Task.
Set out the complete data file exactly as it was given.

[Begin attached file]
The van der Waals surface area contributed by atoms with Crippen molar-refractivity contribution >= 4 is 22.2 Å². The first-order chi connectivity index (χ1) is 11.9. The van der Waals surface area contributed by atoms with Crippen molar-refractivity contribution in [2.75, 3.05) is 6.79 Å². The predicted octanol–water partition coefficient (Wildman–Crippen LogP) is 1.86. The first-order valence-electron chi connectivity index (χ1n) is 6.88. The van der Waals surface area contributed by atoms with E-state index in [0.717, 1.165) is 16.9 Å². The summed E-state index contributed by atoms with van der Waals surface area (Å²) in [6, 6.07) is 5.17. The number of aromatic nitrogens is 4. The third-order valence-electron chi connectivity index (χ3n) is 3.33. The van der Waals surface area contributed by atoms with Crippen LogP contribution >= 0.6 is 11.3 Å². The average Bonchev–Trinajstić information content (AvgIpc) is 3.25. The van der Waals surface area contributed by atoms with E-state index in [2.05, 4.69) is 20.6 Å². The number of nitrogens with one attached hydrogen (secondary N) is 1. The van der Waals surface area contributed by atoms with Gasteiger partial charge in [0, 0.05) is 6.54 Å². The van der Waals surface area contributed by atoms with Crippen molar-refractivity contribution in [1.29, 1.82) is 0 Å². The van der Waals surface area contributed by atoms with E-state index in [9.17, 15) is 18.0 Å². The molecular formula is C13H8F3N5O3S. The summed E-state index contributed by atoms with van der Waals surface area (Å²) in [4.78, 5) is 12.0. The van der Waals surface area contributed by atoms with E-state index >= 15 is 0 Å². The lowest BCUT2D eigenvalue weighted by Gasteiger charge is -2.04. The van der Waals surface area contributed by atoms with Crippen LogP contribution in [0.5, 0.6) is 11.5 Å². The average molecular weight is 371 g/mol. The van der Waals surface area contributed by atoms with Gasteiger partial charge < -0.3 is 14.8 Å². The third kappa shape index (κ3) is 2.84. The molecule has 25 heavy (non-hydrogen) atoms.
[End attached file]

The van der Waals surface area contributed by atoms with Crippen molar-refractivity contribution >= 4 is 22.2 Å². The first-order chi connectivity index (χ1) is 11.9. The van der Waals surface area contributed by atoms with Crippen molar-refractivity contribution in [2.75, 3.05) is 6.79 Å². The predicted octanol–water partition coefficient (Wildman–Crippen LogP) is 1.86. The first-order valence-electron chi connectivity index (χ1n) is 6.88. The van der Waals surface area contributed by atoms with E-state index in [0.717, 1.165) is 16.9 Å². The summed E-state index contributed by atoms with van der Waals surface area (Å²) in [6, 6.07) is 5.17. The number of aromatic nitrogens is 4. The third-order valence-electron chi connectivity index (χ3n) is 3.33. The van der Waals surface area contributed by atoms with Crippen LogP contribution >= 0.6 is 11.3 Å². The average Bonchev–Trinajstić information content (AvgIpc) is 3.25. The van der Waals surface area contributed by atoms with E-state index in [2.05, 4.69) is 20.6 Å². The number of nitrogens with one attached hydrogen (secondary N) is 1. The van der Waals surface area contributed by atoms with Gasteiger partial charge in [0, 0.05) is 6.54 Å². The van der Waals surface area contributed by atoms with Crippen molar-refractivity contribution in [1.29, 1.82) is 0 Å². The van der Waals surface area contributed by atoms with E-state index in [9.17, 15) is 18.0 Å². The molecular formula is C13H8F3N5O3S. The summed E-state index contributed by atoms with van der Waals surface area (Å²) in [4.78, 5) is 12.0. The van der Waals surface area contributed by atoms with E-state index >= 15 is 0 Å². The lowest BCUT2D eigenvalue weighted by Gasteiger charge is -2.04. The van der Waals surface area contributed by atoms with Crippen LogP contribution in [0.5, 0.6) is 11.5 Å². The average molecular weight is 371 g/mol. The van der Waals surface area contributed by atoms with Gasteiger partial charge < -0.3 is 14.8 Å². The third kappa shape index (κ3) is 2.84. The molecule has 25 heavy (non-hydrogen) atoms.